Guardianships for minor children
A guardian for a minor child may be appointed by a parent’s Will or other signed writing. If a parent nominates a guardian in a writing separate from the parent’s Will, the writing must be signed by the parent and at least two witnesses with all three signatures being notarized. The appointment of the guardian becomes effective upon the death or incapacity of the appointing parent, but it must be confirmed by the court.
A child over the age of 12 must consent to the guardian. If the child does not consent to the person nominated by his or her parent, then the court will choose the guardian.
Absent extreme circumstances, if a child has a parent living, then the child will be placed in the care and control of the living parent, even if the deceased parent nominated some one else as the guardian. If you do not want your child’s other parent to have care and control of your child in the event of your death, you should discuss this issue with an attorney.
Conservatorships for minor children
A conservator is a person appointed by a court to manage a child’s financial affairs. A conservator owes a fiduciary duty to the minor child, meaning he or she has a legal obligation to use and protect the minor child’s money in a fiscally responsible manner on behalf of the child.
When might a child need a conservator?
If a minor child inherits money in excess of $11,000, Colorado law requires a court appointed conservator to hold and manage the property for the benefit of the minor child until the child is twenty-one (21). Similarly, if a child is listed as a beneficiary of a life insurance policy, a life insurance company will require that a conservator be appointed prior to the payment of the policy proceeds. Additionally, real estate or other titled property cannot be sold by a minor, and therefore any real property in an estate that is to go to a child will need to be sold by a court appointed conservator and the proceeds then retained for the minor child in the conservatorship.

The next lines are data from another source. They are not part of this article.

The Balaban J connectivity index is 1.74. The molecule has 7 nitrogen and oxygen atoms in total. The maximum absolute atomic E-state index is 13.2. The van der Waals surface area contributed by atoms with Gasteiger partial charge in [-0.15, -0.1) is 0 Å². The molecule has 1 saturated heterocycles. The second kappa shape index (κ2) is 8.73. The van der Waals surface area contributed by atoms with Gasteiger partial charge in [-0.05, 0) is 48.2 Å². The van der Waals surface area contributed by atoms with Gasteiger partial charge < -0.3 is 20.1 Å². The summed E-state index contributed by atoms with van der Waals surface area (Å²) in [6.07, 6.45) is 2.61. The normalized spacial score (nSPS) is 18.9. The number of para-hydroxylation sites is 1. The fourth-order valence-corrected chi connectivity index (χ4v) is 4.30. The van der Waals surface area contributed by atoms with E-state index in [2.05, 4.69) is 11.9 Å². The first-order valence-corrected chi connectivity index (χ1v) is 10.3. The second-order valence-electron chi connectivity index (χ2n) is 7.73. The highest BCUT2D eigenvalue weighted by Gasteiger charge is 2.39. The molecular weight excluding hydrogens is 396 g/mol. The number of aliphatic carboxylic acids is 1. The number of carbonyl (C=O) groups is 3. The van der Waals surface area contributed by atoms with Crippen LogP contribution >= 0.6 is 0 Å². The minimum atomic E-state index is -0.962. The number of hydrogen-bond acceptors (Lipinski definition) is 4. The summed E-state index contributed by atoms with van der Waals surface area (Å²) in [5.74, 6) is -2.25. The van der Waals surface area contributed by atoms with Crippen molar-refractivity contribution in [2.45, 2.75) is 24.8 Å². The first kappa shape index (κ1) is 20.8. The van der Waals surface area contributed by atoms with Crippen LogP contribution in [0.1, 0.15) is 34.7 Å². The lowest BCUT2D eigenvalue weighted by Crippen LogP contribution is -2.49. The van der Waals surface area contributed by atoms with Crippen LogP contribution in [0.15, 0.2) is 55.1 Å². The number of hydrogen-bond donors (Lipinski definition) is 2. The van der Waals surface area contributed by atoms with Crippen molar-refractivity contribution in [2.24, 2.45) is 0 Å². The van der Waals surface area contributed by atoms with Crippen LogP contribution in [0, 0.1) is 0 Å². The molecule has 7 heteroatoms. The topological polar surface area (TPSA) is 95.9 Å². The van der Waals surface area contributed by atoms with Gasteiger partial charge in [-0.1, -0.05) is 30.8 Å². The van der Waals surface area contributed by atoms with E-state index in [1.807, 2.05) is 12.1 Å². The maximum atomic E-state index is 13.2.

Who would act as a child’s conservator?
In appointing a conservator, a court will look to the following people, in the following order:
- A person appointed a conservator or guardian of the child in another jurisdiction
- A person the minor child picks, if the minor child is at least twelve years old
- The parent of the minor child
- An adult with whom the child resided for more than six months immediately before the filing of the petition for a conservatorship.
Despite these priorities, a court can decline to appoint someone with priority for good cause. If you are concerned about your child’s other parent managing your child’s money in the event of your death, you should discuss this issue with an attorney.
Trusts for minors
A trust for a minor can either take effect during a parent’s lifetime or after the death of a parent. The trust can be revocable, giving the parent the ability to take assets out of it during the parent’s lifetime. The trust also can be irrevocable, meaning the parent cannot take assets out of the trust after they are placed in the trust.
The assets that the parent leaves to the child in the trust are managed pursuant to the trust document by a trustee who is appointed by the parent, not by the court. The parent can also nominate successor trustees in case the original trustee can no longer act.
A trust offers parents flexibility regarding when the trust assets will be distributed to the child outright. A trust can dictate that the child will receive all of the remaining assets at one certain age, or that the child receive a portion of the trust assets at different ages, or that the child only receives trust income.
Some trust documents state that the trustee can make a final distribution only upon some happening, such as graduation from college. Other trust documents will allow the trustee to withhold final distribution from a child who does not appear to be able to handle those funds in a mature manner and some only allow the child to make use of the trust assets during their lifetime, and never to own the assets outright.
If a child inherits money, and that money is held in a conservatorship, the child will receive the money outright at age 21. Some parents create a trust so that the child receives an inheritance later.